From Merchants to Emperors: British Artists and India, 1757–1930
Ironically, the least “Indian” exhibition among those of the nationwide Festival of India was organized by two scholars from India. This is so not because of the subject—British watercolors, drawings, prints, and photographs relating to India, from 1757 to 1930—but because a significantly large proportion of the works in the exhibit conform to the taste not of internationally minded specialists but of some ghostly Colonel Blimp eager to please an equally outdated John Bull. Although it would be extremely difficult to assemble a perfectly balanced selection, either on historical or aesthetic grounds, one must question the conventionally “colonial” tenor of the present choices. But before this ruffling problem can be considered it must be pointed out that we are concerned not with the exhibition “From Merchants to Emperors,” at the Morgan Library from May 1 through July 31, 1986, and at the Los Angeles County Museum of Art from September 9, 1986, to January 4, 1987—largely taken from the collections of Paul Walter of New York City—but with the stimulating and informative book of the same title, which doubles as a catalog to the exhibition. Its well-reproduced illustrations have been amplified by one hundred or so others or works from public and private sources in India, England, and elsewhere.
Only the Roman Empire has inspired more scholarly books and articles than British India. But unlike ancient Rome, British India, which unlike with India’s independence in 1947, remains a subject that is difficult—or impossible—to approach dispassionately. British scholars, indeed, are now more outspokenly anticolonial than most Indians. In this case nearly three critical centuries have been documented and discussed by two not entirely unbiased Indian scholars. Both Pratapaditya Pal and Vidya Dehejia experienced the Raj through their adolescences, and spent their professional lives in another former British colony, the US, where the Revolution is celebrated once a year, usually at picnics, with beer and firecrackers. Although most Indians are probably now oblivious to the evils of their imperial past (and take for granted its benefits such as transportation and postal systems, a dependable civil service, and the lingua franca, English), the inequalities and pain of foreign rule are not wholly forgotten. Their slightly acrid scent too often permeates the page of the present book.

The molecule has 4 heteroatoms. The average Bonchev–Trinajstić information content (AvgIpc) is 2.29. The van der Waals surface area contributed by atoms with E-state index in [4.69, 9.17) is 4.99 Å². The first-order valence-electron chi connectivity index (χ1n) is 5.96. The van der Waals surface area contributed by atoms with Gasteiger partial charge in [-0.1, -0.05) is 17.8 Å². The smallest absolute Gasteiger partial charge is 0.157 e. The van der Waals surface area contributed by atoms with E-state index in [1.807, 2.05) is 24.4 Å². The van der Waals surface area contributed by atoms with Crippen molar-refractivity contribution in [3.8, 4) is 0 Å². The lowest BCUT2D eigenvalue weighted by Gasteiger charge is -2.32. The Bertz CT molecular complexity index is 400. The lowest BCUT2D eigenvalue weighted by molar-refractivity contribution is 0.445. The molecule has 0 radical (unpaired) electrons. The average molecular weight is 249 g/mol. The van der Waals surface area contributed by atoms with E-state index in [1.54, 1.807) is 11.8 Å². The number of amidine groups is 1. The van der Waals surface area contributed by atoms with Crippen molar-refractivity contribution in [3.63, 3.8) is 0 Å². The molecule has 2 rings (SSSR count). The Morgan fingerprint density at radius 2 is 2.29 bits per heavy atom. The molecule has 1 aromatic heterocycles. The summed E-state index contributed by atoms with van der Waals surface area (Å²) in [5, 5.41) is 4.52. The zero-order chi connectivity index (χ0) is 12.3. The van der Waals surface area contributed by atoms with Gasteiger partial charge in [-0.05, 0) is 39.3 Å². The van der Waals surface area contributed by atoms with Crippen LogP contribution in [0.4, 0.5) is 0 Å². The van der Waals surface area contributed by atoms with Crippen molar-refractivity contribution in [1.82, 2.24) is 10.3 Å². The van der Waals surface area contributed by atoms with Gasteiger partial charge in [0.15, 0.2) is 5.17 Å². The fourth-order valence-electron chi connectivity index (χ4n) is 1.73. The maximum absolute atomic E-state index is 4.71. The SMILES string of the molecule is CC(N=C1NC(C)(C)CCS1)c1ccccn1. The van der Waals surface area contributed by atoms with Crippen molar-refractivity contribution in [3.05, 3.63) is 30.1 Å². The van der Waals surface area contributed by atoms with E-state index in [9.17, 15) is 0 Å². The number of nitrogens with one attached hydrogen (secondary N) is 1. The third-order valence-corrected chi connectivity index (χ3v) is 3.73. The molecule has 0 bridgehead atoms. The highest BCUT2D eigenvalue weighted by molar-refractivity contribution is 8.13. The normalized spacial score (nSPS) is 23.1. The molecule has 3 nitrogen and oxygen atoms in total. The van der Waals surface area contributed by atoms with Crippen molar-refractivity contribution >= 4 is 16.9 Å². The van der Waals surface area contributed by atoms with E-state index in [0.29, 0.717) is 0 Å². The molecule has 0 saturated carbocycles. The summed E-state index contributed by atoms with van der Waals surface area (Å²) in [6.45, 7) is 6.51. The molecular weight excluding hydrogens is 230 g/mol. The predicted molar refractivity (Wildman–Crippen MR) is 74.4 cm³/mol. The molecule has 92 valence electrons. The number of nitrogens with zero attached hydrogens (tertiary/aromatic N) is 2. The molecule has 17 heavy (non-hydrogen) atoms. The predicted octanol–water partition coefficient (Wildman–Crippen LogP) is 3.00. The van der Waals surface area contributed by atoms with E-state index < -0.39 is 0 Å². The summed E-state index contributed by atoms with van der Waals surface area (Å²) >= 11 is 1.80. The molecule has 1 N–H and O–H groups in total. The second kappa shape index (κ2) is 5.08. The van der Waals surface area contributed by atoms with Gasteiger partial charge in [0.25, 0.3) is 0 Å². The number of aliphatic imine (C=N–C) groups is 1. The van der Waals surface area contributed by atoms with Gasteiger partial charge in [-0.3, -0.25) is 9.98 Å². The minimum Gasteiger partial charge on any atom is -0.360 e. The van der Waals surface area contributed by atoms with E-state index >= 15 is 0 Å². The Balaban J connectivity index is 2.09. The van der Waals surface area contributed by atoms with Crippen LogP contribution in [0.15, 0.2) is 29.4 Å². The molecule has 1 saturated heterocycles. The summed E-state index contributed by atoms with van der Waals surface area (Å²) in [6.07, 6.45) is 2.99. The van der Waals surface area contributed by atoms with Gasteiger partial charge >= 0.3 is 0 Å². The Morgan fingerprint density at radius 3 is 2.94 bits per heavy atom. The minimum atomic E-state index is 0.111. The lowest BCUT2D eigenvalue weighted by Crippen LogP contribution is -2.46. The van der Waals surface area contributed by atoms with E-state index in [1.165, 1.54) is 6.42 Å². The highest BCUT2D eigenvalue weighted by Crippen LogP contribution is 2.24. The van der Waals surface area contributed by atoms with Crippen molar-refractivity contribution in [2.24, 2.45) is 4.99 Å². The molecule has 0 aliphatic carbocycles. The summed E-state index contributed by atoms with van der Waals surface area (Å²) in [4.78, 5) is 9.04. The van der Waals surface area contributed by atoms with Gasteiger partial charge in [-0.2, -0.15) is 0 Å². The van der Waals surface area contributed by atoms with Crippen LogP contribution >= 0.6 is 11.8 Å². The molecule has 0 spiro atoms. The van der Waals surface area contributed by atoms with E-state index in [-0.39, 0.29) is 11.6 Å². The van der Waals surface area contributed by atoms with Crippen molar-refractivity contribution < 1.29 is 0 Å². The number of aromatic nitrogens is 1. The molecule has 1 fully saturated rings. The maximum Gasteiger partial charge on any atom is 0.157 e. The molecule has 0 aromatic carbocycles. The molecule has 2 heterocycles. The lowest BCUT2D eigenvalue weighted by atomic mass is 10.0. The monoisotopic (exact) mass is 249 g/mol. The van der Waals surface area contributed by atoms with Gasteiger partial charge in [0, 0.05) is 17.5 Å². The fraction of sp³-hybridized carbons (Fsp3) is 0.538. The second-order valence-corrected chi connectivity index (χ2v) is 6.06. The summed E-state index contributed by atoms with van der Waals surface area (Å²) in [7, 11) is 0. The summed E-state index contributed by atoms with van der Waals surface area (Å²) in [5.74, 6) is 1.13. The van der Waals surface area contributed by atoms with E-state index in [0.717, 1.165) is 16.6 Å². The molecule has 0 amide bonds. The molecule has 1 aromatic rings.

In the beguiling words of Dr. Pal, a Bengali from Calcutta, he was reared “in a very conservative, nationalistic home” and in 1946 was packed off by his father “to a prestigious English-speaking boarding school in the hills…[where he] was molded into the caricature of a young English gentleman, who loved reading P.G. Wodehouse and playing cricket, but when [he] returned home for the holidays [he] reassumed [his] native guise.” Vidya Dehejia, a South Indian Brahmin, on the other hand, to quote Dr. Pal, “was raised as a true baba sahib, as she was the daughter of one of the first Indians who was permitted to join as an officer the thus far (as late as the thirties …
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